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Brain structures

Figure 1: The major structures of the human brain

Sources: The major source for this entire article is Marieb's Anatomy & Physiology 9th edition[1]

The human brain is a very complex structure with various different components. It is what processes information for us and gives us our thoughts, our beliefs, our fears, our personality, etc.

There are four major, distinct anatomical regions: the cerebrum, the diencephalon, the cerebellum and the brain stem.


CerebrumEdit

Lobes of the cerebrum

Figure 2: The lobes of the cerebrum

The cerebrum is the largest of these brain regions, comprising of 85% of the brain, by mass, and is covered by the cerebral cortex, which is the so called "gray matter" of the brain.[1]:431, 432 This gray matter layer is 2-4 mm thick and comprises about 40% of the human brain by mass. It is involved in:[1]:431, 432

  • Memory
  • Learning
  • Our concept of ourselves and the universe
  • Our senses
  • Communication
  • Voluntary movements

The cerebrum is also comprised of two hemispheres, the left and right hemispheres.[1]:431 They control the contralateral side of the body (that is, the opposite side: the left hemisphere controls the right side of the body; the right hemisphere controls the left side of the body).[1]:433

The frontal lobe includes the prefrontal cortex (PFC) which is considered the most complex part of the cerebral cortex and is involved in working memory, executive function (like decision making and planning), problem solving, attention and impulse control. The primary motor cortex is also contained in the frontal lobe and is involved in voluntary movements of skeletal muscle. Broca's area is also found in the frontal lobe and is required for speech control. 

The parietal lobe contains primary somatosensory cortex (PSC) which is required for spatial perception and processing. Other parts of the parietal lobe are involved in sensory (especially one's sense of touch) perception, processing and the hearing.

The temporal lobe is involved in hearing and equilibrium (sense of balance).

The occipital lobe which is involved in the processing of visual information (that is, sight) and our understanding of the written word.

The insula is the final lobe that is found under lateral sulcus (or sylvian fissure in figure 2). It processes information regarding hearing and equilibrium, similarly to the temporal lobe. 

Between the two hemispheres is the corpus collasum that connects the two. 

DiencephalonEdit

Diencephalon

Figure 3: The diencephalon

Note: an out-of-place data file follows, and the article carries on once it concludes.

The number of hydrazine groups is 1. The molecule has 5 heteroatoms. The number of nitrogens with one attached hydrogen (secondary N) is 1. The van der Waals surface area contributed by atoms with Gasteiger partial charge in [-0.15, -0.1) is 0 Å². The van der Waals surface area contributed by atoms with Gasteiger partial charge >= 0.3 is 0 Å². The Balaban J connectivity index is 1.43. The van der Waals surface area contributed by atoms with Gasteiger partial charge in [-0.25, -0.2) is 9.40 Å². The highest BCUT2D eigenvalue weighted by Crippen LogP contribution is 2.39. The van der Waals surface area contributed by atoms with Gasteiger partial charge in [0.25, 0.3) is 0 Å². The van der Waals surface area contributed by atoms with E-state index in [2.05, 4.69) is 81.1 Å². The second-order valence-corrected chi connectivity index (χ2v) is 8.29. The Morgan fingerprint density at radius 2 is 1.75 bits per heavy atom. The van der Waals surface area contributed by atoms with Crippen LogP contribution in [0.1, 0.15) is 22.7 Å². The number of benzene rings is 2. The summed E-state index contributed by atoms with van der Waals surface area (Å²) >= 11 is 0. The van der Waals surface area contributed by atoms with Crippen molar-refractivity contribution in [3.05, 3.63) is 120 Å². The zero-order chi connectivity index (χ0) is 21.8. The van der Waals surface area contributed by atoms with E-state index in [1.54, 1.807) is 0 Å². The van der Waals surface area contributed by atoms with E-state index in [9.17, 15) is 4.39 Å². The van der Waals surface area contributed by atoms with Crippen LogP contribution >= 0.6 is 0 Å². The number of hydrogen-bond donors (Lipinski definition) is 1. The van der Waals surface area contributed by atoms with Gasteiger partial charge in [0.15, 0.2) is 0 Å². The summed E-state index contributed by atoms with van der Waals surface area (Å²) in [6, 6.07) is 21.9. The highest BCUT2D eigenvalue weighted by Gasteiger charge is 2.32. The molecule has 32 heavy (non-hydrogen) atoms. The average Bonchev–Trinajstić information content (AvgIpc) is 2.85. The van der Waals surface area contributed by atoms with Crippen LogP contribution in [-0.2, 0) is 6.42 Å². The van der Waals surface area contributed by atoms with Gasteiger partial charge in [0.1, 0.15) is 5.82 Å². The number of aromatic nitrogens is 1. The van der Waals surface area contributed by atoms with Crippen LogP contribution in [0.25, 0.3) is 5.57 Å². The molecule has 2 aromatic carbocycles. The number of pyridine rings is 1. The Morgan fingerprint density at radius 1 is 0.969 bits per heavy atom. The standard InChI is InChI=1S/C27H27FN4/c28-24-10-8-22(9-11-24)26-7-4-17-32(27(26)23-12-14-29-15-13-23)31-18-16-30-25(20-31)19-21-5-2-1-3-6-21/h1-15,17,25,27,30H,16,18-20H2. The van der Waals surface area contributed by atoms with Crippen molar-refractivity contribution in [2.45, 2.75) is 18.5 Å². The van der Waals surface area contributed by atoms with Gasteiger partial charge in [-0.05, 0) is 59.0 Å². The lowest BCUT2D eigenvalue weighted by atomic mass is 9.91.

The diencephalon is comprised of two individual components: the hypothalamus and thalamus. The hypothalamus is required for various house-keeping functions, mostly related to hormone production, but also those related to involuntary muscle movement (like those in the digestive tract, heart, glands, etc.). It also regulates body temperature, alertness, thirst, physical responses to emotions (like high heart rate in response to fear), appetite, feeding, emotions and behaviour. The thalamus, on the other hand, regulates voluntary muscle movement, arousal, and relays sensory information; and has roles in learning and memory.

CerebellumEdit

The cerebellum is a cauliflower-shaped structure that is second only to the cerebrum in size, at about 11% of the mass of the brain, as a whole. It has two hemispheres, similarly to the cerebrum, it processes information from the cerebral motor cortex (in the cerebrum), the brain stem and sensory receptors in the rest of the body. It is required for smooth coordinated muscle movements, like those in typing, driving and sports.

Limbic systemEdit

The limbic system consists of six major structures that are in close proximity to each other: the corpus collasum, hippocampus (involved in the conversion of short-term memories to long-term memories), hypothalamus, the olfactory bulb (required for one's sense of smell), septum pellucidum and thalamus.

Brain stemEdit

The brain stem includes the medulla oblongata (MO), midbrain, pons and reticular formation (RF). The MO relays ascending (from nerves in the rest of the body) sensory information and controls heart rate, blood vessel diameter, breathing rate, vomiting, coughing, etc. Whereas the midbrain contains the substantia nigra which is required for voluntary movement control and is the major brain region destroyed by Parkinson's disease. The pons relays information from the cerebrum to the cerebellum, cooperates with the medulla to control breathing rate and depth. The RF helps regulate voluntary muscle activity and the activity of muscles within the major internal organs like the stomach, intestines, etc.

Reference listEdit

  1. 1.0 1.1 1.2 1.3 1.4 Marieb, EN; Hoehn, K (2013). Human Anatomy & Physiology (9th ed. ed.). Boston, USA: Pearson. ISBN 978-0-321-74326-8. 

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